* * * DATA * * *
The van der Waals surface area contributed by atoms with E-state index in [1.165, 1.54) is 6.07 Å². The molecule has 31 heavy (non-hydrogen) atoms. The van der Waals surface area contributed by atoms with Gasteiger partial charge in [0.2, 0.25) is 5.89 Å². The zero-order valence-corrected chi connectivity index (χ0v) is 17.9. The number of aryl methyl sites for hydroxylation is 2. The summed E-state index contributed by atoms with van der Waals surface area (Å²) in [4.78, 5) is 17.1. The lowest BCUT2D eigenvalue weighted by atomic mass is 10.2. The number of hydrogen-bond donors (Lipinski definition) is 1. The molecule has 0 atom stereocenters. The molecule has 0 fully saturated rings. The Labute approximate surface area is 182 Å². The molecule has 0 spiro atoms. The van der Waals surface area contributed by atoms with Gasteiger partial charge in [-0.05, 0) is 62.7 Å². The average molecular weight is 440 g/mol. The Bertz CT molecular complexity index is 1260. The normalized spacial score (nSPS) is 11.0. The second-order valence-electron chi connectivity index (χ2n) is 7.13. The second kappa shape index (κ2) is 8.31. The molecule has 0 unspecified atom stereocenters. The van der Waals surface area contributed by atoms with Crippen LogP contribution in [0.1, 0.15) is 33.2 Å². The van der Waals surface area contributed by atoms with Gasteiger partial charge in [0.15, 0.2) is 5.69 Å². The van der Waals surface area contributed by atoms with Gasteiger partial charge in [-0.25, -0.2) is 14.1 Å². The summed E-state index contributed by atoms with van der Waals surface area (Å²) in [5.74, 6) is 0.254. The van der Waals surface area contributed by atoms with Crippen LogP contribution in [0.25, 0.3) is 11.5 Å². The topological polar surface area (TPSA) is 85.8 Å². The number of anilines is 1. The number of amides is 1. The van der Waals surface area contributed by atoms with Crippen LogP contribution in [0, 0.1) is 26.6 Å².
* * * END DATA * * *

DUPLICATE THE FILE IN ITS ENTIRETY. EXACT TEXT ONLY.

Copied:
The van der Waals surface area contributed by atoms with E-state index in [1.165, 1.54) is 6.07 Å². The molecule has 31 heavy (non-hydrogen) atoms. The van der Waals surface area contributed by atoms with Gasteiger partial charge in [0.2, 0.25) is 5.89 Å². The zero-order valence-corrected chi connectivity index (χ0v) is 17.9. The number of aryl methyl sites for hydroxylation is 2. The summed E-state index contributed by atoms with van der Waals surface area (Å²) in [4.78, 5) is 17.1. The lowest BCUT2D eigenvalue weighted by atomic mass is 10.2. The number of hydrogen-bond donors (Lipinski definition) is 1. The molecule has 0 atom stereocenters. The molecule has 0 fully saturated rings. The Labute approximate surface area is 182 Å². The molecule has 0 spiro atoms. The van der Waals surface area contributed by atoms with Gasteiger partial charge in [-0.05, 0) is 62.7 Å². The average molecular weight is 440 g/mol. The Bertz CT molecular complexity index is 1260. The normalized spacial score (nSPS) is 11.0. The second-order valence-electron chi connectivity index (χ2n) is 7.13. The second kappa shape index (κ2) is 8.31. The molecule has 0 unspecified atom stereocenters. The van der Waals surface area contributed by atoms with Crippen LogP contribution in [0.1, 0.15) is 33.2 Å². The van der Waals surface area contributed by atoms with Gasteiger partial charge in [0.15, 0.2) is 5.69 Å². The van der Waals surface area contributed by atoms with Gasteiger partial charge in [-0.25, -0.2) is 14.1 Å². The summed E-state index contributed by atoms with van der Waals surface area (Å²) in [5.74, 6) is 0.254. The van der Waals surface area contributed by atoms with Crippen LogP contribution in [0.25, 0.3) is 11.5 Å². The topological polar surface area (TPSA) is 85.8 Å². The number of anilines is 1. The number of amides is 1. The van der Waals surface area contributed by atoms with Crippen LogP contribution in [0, 0.1) is 26.6 Å².